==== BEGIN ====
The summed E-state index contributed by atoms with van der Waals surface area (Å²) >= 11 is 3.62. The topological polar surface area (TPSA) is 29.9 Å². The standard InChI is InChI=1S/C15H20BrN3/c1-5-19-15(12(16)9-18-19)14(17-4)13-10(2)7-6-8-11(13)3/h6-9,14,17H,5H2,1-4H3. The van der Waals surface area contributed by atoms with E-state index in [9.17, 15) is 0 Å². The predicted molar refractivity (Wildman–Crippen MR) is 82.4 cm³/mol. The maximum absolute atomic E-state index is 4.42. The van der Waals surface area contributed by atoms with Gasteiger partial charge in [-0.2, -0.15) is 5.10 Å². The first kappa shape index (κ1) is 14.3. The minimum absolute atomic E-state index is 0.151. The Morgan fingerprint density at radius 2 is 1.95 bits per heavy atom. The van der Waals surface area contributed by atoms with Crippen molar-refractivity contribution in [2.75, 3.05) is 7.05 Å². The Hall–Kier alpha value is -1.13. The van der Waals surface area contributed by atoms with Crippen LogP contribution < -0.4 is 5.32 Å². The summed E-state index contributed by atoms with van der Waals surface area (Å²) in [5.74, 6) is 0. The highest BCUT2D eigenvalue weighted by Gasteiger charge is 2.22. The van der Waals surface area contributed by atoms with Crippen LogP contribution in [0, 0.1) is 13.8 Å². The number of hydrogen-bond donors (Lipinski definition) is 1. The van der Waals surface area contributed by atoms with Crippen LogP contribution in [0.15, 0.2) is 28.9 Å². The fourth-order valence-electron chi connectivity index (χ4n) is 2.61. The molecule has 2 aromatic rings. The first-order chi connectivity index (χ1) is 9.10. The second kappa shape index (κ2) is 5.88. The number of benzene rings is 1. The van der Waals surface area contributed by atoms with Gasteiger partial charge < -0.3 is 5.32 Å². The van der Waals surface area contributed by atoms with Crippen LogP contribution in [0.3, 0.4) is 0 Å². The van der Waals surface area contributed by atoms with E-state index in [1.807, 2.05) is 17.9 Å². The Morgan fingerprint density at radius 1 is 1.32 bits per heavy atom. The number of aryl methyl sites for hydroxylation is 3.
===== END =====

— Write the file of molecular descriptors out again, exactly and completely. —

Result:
The summed E-state index contributed by atoms with van der Waals surface area (Å²) >= 11 is 3.62. The topological polar surface area (TPSA) is 29.9 Å². The standard InChI is InChI=1S/C15H20BrN3/c1-5-19-15(12(16)9-18-19)14(17-4)13-10(2)7-6-8-11(13)3/h6-9,14,17H,5H2,1-4H3. The van der Waals surface area contributed by atoms with E-state index in [9.17, 15) is 0 Å². The predicted molar refractivity (Wildman–Crippen MR) is 82.4 cm³/mol. The maximum absolute atomic E-state index is 4.42. The van der Waals surface area contributed by atoms with Gasteiger partial charge in [-0.2, -0.15) is 5.10 Å². The first kappa shape index (κ1) is 14.3. The minimum absolute atomic E-state index is 0.151. The Morgan fingerprint density at radius 2 is 1.95 bits per heavy atom. The van der Waals surface area contributed by atoms with Crippen molar-refractivity contribution in [2.75, 3.05) is 7.05 Å². The Hall–Kier alpha value is -1.13. The van der Waals surface area contributed by atoms with Crippen LogP contribution < -0.4 is 5.32 Å². The summed E-state index contributed by atoms with van der Waals surface area (Å²) in [5.74, 6) is 0. The highest BCUT2D eigenvalue weighted by Gasteiger charge is 2.22. The van der Waals surface area contributed by atoms with Crippen LogP contribution in [0, 0.1) is 13.8 Å². The number of hydrogen-bond donors (Lipinski definition) is 1. The van der Waals surface area contributed by atoms with Crippen LogP contribution in [0.15, 0.2) is 28.9 Å². The fourth-order valence-electron chi connectivity index (χ4n) is 2.61. The molecule has 2 aromatic rings. The first-order chi connectivity index (χ1) is 9.10. The second kappa shape index (κ2) is 5.88. The number of benzene rings is 1. The van der Waals surface area contributed by atoms with Gasteiger partial charge < -0.3 is 5.32 Å². The van der Waals surface area contributed by atoms with Crippen LogP contribution in [0.3, 0.4) is 0 Å². The van der Waals surface area contributed by atoms with E-state index in [1.807, 2.05) is 17.9 Å². The Morgan fingerprint density at radius 1 is 1.32 bits per heavy atom. The number of aryl methyl sites for hydroxylation is 3.